Maziar Samiee: Statement of Support Issued by Male Equal Rights Defenders Condeming Arrest and Detention

Sunday 4 November 2007

Following the student protest on October 30, 2007 at the Sociology Faculty of Allameh Tabatabai University, which was organized in objection to sentences issued for student activists eight students were arrested by plain clothes security officials which later were identified as agents of the Information and Security Ministry. Five of the students arrested were released on the following day, but three of those students remain in prison and according to reports are being held in Section 209 of Evin Prison administered by the Information and Security Ministry. Maziar Samiee, a social and human rights activist is one of those detained. Maziar is an active member of the One Million Signatures Campaign and an equal rights defender.

The arrest of Maziar Samiee occurs at a time when government officials have seriously increased the pressure on social activists and seek stifle through intensive crackdowns, the most peaceful of social movements. The increasing use of violence in blind reactions to social demands and objections demonstrate the incapacity of government officials in appropriately responding to social demands. In fact, violence and patriarchy are two interwoven elements which can only survive in concert. Such unrestrained violence uses all available devices at its disposal to protect the interest of fundamentalism and patriarchy—a violence which cannot comprehend nor tolerate the activism of social activists.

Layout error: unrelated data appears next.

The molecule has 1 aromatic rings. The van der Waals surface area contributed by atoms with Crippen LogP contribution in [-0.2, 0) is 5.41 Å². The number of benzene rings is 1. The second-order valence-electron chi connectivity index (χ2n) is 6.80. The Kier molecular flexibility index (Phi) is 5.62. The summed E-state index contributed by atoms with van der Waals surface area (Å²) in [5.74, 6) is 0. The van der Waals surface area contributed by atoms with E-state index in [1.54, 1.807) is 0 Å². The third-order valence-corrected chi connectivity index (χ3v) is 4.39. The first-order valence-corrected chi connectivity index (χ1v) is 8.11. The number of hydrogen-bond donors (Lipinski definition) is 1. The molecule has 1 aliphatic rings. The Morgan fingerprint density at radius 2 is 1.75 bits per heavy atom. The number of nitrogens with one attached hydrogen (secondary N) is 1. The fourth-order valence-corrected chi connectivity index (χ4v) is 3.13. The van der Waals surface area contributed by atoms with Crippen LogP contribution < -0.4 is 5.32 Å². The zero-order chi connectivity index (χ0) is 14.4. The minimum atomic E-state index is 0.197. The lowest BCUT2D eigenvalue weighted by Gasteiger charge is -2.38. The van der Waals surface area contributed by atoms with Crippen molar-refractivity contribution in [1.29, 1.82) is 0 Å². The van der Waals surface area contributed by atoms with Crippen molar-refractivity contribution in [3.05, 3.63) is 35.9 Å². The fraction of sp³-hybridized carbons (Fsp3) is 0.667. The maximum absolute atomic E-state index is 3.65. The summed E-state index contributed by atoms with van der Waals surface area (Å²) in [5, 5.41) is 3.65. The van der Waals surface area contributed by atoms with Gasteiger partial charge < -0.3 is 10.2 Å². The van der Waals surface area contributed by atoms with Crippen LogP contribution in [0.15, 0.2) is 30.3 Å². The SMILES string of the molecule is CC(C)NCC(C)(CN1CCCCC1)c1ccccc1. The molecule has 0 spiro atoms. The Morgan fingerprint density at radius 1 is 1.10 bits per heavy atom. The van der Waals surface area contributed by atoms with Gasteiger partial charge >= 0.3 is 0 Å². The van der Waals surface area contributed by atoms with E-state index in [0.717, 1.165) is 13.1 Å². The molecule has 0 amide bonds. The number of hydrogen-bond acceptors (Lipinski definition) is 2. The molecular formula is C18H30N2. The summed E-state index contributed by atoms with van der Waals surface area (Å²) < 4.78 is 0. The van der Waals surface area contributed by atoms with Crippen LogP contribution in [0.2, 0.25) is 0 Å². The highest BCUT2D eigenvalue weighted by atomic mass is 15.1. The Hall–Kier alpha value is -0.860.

We, a group of male equal rights defenders, while condemning and objecting to the arrest of student activists, specifically Maziar Samiee, hereby announce that the pressures and costs inflicted upon social activists will indeed not prevent them from continuing with their path, rather these pressures will work to ensure that activists believe in their cause more than ever before and will compel them to continue along their path with greater determination.

Read the statement in its original Farsi on the weblog "Men for Gender Equality" established and administered by the Men’s Committee of the One Million Signatures Campaign


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